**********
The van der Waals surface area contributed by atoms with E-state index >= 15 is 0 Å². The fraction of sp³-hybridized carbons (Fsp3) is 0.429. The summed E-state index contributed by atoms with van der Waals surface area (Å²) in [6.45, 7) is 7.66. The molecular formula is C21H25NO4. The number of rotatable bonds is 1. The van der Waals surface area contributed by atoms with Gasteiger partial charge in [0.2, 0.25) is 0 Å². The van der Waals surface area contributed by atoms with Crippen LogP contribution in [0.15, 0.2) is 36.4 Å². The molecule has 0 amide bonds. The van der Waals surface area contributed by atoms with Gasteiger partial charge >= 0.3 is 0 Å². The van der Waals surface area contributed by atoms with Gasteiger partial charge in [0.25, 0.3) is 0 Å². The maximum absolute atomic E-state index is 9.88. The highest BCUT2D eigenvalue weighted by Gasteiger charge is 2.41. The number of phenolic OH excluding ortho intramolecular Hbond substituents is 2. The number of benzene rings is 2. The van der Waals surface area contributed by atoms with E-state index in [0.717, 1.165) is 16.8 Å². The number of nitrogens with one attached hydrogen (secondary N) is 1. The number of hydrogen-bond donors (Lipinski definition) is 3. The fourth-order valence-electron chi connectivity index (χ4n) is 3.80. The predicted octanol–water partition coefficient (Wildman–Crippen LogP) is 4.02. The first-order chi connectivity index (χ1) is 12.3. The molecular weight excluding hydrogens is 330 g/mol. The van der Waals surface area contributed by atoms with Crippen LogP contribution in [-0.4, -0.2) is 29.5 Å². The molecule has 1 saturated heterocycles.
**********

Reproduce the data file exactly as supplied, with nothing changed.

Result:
The van der Waals surface area contributed by atoms with E-state index >= 15 is 0 Å². The fraction of sp³-hybridized carbons (Fsp3) is 0.429. The summed E-state index contributed by atoms with van der Waals surface area (Å²) in [6.45, 7) is 7.66. The molecular formula is C21H25NO4. The number of rotatable bonds is 1. The van der Waals surface area contributed by atoms with Gasteiger partial charge in [0.2, 0.25) is 0 Å². The van der Waals surface area contributed by atoms with Crippen LogP contribution in [0.15, 0.2) is 36.4 Å². The molecule has 0 amide bonds. The van der Waals surface area contributed by atoms with Gasteiger partial charge >= 0.3 is 0 Å². The van der Waals surface area contributed by atoms with Gasteiger partial charge in [0.25, 0.3) is 0 Å². The maximum absolute atomic E-state index is 9.88. The highest BCUT2D eigenvalue weighted by Gasteiger charge is 2.41. The number of phenolic OH excluding ortho intramolecular Hbond substituents is 2. The number of benzene rings is 2. The van der Waals surface area contributed by atoms with E-state index in [0.717, 1.165) is 16.8 Å². The number of nitrogens with one attached hydrogen (secondary N) is 1. The number of hydrogen-bond donors (Lipinski definition) is 3. The fourth-order valence-electron chi connectivity index (χ4n) is 3.80. The predicted octanol–water partition coefficient (Wildman–Crippen LogP) is 4.02. The first-order chi connectivity index (χ1) is 12.3. The molecular weight excluding hydrogens is 330 g/mol. The van der Waals surface area contributed by atoms with Crippen LogP contribution in [-0.4, -0.2) is 29.5 Å². The molecule has 1 saturated heterocycles.